Dreary, grainy autocross ridealong

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DARTMOUTH FORMULA RACING – an overview
June 2012 - May2014

 

In the summer of 2012, I sat down in a professor's office with six other students, and, unexpectedly, we were given free rein of the Dartmouth Formula Racing team. At the time, it was a well-established program, but one that completely lacked continuity of membership or leadership. So, as rising juniors, we were in charge. With little knowledge but a lot of enthusiasm, we took home a first place trophy in the All-Electric class at the Formula Hybrid Competition in May 2014.

0 - 60 MPH IN 18 MONTHS

 

 

 

Beyond the aesthetic and practical appeal (its simplicity, its instantaneous torque) of an all-electric racecar, we thought (and we still think) that electrical vehicles will play the central role in transportation, racing, and recreation. An early partnership with the brilliant team at Mission Electric established our drivetrain: we built the car around an 85 kW, 120 Nm permanent magnet protoype motor, and now (I'm thrilled to say) the rest is history.

 

The galleries below are a more in-depth view of the parts of the car I was responsible for.​​​​​​​​​​​​​​​​​​​​​​​​​​​​​​​​​​​​​​​​​​​​​​​​​​​​​​​​​​​​​​​​​​​​​​​​​​​​​​​​​​​​​​​​​​​​​​​​​​​​​​​​​​​​​​

 

 

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DARTMOUTH FORMULA RACING – chassis design and fabrication
January 2013 - May 2014

 

Using the custom suspension geometry developed by the team (and carefully following the Formula Hybrid Competition rules), I designed tubular space-frame chassis constructed from 4130 alloy steel. Optimized for minimal weight and maximum torsional stiffness, the completed chassis came in under 90 pounds and with a theoretically modelled torsional stiffness exceeding 2000 Nm/degree.

 

Beginning in the winter, I created numerous iterations of the design to account for driver comfort, center of gravity, powertrain packaging, load transfer, and manufacturability, while still meeting the critical weight and stiffness specifications. Design reviews with professors and professionals proved immensely helpful throughout the process – coming at the project without experience meant that every design decision had be researched and cross-checked along the way. It was intensely educational and, eventually, exhausting.

 

 

Along with the chassis itself, I also designed an aluminum jig table to fix each major tube in place during welding, both for ease of fabrication and to minimize warping. Each aluminum was rotated and cut to a specific angle to account for the precise position of the tube.

 

While the design and, later, jig construction was underway, I spent the rest of my time practicing TIG welding. By the time the tubes had arrived (CNC mitred and bent by Catesian) and the jig was completed, I had 50 hours of experience and, with one other experienced welder on the team (the multi-talented Will Jewett) we began the 200+ hour project of welding the chassis in house. The location of the suspension mounts, the critical points for the project, were all accurate easily within an eighth-inch.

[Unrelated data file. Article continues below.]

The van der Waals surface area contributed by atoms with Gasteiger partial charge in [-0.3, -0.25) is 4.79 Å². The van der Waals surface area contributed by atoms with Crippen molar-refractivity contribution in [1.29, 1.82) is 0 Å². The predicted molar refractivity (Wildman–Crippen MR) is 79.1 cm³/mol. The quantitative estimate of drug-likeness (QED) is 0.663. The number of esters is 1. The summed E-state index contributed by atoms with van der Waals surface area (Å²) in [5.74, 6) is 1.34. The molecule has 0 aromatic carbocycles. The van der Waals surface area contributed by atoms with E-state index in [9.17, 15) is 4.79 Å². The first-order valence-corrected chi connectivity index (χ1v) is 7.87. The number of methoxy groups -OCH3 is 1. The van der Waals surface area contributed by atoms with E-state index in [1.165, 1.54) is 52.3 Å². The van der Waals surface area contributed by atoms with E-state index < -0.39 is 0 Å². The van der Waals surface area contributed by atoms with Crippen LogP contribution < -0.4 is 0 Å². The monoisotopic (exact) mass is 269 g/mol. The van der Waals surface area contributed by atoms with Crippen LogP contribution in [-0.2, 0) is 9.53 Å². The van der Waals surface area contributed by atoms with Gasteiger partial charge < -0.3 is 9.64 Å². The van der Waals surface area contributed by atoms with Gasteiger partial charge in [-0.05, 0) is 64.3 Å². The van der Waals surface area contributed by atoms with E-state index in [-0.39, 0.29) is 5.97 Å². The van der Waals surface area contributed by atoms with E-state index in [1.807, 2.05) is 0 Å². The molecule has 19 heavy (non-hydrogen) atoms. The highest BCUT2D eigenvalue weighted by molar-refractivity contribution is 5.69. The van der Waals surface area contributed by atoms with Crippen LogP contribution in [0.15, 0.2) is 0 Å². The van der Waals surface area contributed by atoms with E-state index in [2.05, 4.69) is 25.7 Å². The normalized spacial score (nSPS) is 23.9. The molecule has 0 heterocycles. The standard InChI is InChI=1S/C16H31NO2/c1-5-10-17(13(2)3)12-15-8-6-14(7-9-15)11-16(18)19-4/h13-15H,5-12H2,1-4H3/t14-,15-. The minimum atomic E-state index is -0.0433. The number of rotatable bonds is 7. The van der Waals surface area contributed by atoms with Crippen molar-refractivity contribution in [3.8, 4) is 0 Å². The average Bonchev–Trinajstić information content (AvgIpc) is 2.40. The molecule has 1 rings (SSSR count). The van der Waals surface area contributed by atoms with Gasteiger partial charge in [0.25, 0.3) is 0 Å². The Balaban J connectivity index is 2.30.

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DARTMOUTH FORMULA RACING
upright and wheel assembly design and fabrication
Febraury 2014 - May 2014

 

While the chassis design and fabrication had strict safety regulations built into the rules, the uprights allowed for much more freedom to design and optimize. This time designing with Mr. Jewett, I created an all-new welded steel upright design; in recent memory the Dartmouth Formula Racing team has modelled billet aluminum uprights and sent them out to be machined. Searching for lighter weight and increased stiffness and factor of safety, we turned to steel.

 

We again designed iteratively, checking in frequently with our advisors, until we finalized a design that kept critical unsprung weight below 3 pounds in each corner while maintaining a 2.5 factor of safety. Forces on the upright were modelled for a worst-case scenario combination of 3g breaking, 1g turning, and 5g bump forces.

The upright consists of four main parts to be welded: the hub (which houses the tapered roller wheel bearings and a hall-effect sensor), the two central plates (which span the upright and form the brake caliper mount), the upper and lower outer rims (which fit around the other components to lend strength), and the machined bottom mount. We had these parts waterjet cut from 4130 sheet steel and bent them in-house. After welding, we sandblasted the uprights and sent them out to be heat-treated. Finally, we machined bearing races and could move on to assembly.

 

Following the final design of the uprights, we also designed and built the rest of the components for the wheel assembly: the spindles to transfer power from the driveshaft to the wheel, adapter plates between shafts and spindles, adapter plates to mate the rotor and the caliper precisely, and clevis mounts for control arms.

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